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Please use this identifier to cite or link to this item: http://arks.princeton.edu/ark:/88435/dsp018623j161n
Title: The Unequal Neighborhood: Hardship and Privilege in Northwest Detroit
Authors: Cornelissen, Sharon Jacqueline Christine
Advisors: Duneier, Mitchell
Contributors: Sociology Department
Keywords: Depopulation
Detroit
Gentrification
Urban decline
Urban farming
Urban revitalization
Subjects: Sociology
African American studies
Urban planning
Issue Date: 2019
Publisher: Princeton, NJ : Princeton University
Abstract: After decades of depopulation, deindustrialization, and disinvestment, the City of Detroit filed for Chapter IX bankruptcy in 2013. National media that once fueled the city’s notoriety as “Murder Capital” began to describe Detroit as place to be. This dissertation shows a changing Detroit from the vantage point of Brightmoor, a poor majority black depopulated neighborhood on the city’s edge. In the last decade, white newcomers had moved in next door to Detroiters. These so-called urban farmers bought houses from five hundred dollars and started gardens, farms, and parks on vacant lots. Drawing on three years of ethnographic fieldwork while I lived and became a homeowner in Brightmoor, this dissertation answers three questions: what life was like in a depopulated poor urban neighborhood, what attracted white middle-class newcomers to move to such a place, and how residents coped with new inequalities in their neighborhood. In my dissertation chapters, I show how Brightmoor residents differently related to almost valueless real estate, to neighborhood stigma, nature and vacant lots, street violence, and national politics. I show how many longtime residents were forced to treat their homes as disposable assets and lost their houses to tax foreclosures. White newcomers, by contrast, turned the constraints of this market into a lifestyle. As middle-class individuals without middle-class careers, they found their vocation and sense of fulfillment amidst Brightmoor’s vacancies. I also show how longtimers and newcomers differently acted on nature returning in the wake of depopulation, and how they navigated public life in distinct styles based on perceptions of neighborhood violence. Finally, I analyze how a national upswing in populist politics, with President Trump’s election, shifted interactions between white and black longtimers. Overall, this dissertation highlights how experienced places, that is, different ways of experiencing the neighborhood, shaped how residents lived in Brightmoor. I argue that to understand unequal cities today, we have to not only look at inequalities between places, but also attend to how past and present inequalities structure residents’ unequal experiences within neighborhoods. In my conclusion, I offer policy recommendations for how we can better help depopulated poor urban neighborhoods and their residents.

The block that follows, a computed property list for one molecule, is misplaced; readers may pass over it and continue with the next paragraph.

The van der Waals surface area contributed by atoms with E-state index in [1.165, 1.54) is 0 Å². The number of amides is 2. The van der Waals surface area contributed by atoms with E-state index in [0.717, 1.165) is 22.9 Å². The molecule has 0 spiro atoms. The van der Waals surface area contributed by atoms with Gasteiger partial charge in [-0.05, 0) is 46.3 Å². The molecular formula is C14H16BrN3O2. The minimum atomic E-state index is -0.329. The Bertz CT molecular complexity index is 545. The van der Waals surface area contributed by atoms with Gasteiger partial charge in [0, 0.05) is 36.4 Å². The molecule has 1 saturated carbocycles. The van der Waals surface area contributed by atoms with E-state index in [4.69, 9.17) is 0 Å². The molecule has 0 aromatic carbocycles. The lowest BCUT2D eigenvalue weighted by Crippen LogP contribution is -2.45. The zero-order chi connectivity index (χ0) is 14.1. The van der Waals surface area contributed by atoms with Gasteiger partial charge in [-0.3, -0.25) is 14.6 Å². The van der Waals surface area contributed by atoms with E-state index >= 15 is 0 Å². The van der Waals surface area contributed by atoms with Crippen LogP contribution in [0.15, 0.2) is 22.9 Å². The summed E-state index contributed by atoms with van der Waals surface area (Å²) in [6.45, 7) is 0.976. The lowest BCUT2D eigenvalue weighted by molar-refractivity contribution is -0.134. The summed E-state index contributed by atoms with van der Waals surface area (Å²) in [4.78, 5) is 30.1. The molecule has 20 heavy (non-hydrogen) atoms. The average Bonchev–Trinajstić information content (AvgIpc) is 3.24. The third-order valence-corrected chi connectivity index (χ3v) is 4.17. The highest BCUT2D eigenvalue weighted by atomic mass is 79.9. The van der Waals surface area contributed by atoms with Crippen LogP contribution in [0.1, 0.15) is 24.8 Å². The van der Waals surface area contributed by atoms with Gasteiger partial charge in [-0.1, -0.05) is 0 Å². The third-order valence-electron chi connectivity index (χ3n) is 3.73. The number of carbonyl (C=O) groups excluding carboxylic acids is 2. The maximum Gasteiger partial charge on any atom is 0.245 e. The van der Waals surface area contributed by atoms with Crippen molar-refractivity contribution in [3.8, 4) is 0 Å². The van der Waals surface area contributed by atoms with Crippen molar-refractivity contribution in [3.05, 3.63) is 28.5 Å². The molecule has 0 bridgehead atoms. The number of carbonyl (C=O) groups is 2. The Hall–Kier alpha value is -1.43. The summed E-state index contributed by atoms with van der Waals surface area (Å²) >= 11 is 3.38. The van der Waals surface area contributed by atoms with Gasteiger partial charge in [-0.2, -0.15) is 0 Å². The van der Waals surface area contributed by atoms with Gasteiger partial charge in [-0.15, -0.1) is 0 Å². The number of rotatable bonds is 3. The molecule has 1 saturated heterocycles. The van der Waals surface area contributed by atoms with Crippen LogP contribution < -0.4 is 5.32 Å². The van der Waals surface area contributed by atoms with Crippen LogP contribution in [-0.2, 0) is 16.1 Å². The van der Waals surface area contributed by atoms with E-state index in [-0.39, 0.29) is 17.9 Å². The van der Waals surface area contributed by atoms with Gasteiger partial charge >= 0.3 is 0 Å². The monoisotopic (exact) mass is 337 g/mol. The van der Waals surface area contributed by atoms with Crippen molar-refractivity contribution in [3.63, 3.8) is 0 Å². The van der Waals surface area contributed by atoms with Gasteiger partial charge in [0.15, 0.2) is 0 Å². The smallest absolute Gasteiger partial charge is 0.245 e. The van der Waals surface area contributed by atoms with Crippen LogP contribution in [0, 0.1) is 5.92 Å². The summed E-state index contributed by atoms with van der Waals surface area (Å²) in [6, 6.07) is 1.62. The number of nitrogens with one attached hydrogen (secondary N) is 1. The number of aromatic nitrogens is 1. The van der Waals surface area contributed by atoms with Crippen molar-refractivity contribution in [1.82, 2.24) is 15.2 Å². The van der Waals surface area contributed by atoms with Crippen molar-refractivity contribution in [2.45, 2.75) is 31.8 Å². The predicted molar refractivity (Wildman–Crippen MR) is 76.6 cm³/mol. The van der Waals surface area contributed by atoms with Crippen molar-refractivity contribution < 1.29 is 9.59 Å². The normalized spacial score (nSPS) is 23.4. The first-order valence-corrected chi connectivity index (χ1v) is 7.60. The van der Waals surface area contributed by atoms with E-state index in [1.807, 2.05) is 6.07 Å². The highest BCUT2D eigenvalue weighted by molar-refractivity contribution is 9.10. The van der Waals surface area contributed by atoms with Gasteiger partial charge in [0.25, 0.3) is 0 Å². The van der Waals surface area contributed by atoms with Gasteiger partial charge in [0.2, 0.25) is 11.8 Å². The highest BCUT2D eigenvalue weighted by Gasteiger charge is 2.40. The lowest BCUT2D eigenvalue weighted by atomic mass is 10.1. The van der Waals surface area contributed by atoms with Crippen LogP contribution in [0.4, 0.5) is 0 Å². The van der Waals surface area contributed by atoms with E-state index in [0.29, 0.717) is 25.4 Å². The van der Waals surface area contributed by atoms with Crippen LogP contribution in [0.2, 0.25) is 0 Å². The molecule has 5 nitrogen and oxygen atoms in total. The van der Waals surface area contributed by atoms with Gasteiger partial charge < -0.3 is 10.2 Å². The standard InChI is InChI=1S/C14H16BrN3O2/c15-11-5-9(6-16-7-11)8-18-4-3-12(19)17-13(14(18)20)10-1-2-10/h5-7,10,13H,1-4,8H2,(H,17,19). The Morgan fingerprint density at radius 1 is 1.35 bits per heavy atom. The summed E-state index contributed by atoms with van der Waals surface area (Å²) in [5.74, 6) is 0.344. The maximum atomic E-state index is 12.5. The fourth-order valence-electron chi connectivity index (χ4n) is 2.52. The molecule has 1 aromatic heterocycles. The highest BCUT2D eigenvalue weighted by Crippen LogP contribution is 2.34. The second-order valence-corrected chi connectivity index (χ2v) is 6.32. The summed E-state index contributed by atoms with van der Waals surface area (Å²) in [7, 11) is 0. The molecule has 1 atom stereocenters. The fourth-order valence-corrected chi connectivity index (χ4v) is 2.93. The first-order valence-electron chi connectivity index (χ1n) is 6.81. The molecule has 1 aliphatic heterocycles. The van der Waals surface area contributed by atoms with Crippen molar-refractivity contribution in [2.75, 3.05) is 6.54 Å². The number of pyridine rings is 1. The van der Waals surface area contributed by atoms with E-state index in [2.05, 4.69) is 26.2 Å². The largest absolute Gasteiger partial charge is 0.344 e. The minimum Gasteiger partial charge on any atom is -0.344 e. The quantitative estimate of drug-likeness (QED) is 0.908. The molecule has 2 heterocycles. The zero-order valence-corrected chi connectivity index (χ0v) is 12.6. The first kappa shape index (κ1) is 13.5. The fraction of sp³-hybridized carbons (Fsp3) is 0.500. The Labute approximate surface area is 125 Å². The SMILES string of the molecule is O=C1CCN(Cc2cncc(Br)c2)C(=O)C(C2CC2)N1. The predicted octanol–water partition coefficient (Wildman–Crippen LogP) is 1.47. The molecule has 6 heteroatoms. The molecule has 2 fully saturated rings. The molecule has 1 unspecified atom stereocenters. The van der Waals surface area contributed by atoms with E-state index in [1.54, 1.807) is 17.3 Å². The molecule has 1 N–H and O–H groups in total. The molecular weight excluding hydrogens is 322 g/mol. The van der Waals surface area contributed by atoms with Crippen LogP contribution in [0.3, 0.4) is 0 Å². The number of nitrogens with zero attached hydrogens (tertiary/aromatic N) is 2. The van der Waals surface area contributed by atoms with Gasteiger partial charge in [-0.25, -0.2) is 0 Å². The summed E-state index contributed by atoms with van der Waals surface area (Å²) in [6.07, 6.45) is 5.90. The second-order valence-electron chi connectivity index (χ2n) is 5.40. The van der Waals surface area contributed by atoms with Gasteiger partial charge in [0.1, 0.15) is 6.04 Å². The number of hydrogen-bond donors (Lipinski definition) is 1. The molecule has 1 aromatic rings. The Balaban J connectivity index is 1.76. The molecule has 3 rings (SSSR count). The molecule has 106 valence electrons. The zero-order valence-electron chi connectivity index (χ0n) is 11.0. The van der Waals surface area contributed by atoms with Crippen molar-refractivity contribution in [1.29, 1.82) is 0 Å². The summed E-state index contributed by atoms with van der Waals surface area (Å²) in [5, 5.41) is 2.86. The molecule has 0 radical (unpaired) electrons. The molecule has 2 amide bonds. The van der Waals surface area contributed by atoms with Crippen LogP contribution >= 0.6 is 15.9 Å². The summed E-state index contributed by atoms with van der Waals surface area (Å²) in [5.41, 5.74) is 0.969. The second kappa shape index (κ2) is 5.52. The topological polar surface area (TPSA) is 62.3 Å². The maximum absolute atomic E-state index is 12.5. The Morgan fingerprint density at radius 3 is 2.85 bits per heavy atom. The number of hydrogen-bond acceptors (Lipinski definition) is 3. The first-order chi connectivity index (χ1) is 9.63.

URI: http://arks.princeton.edu/ark:/88435/dsp018623j161n
Alternate format: The Mudd Manuscript Library retains one bound copy of each dissertation. Search for these copies in the library's main catalog: catalog.princeton.edu
Type of Material: Academic dissertations (Ph.D.)
Language: en
Appears in Collections:Sociology

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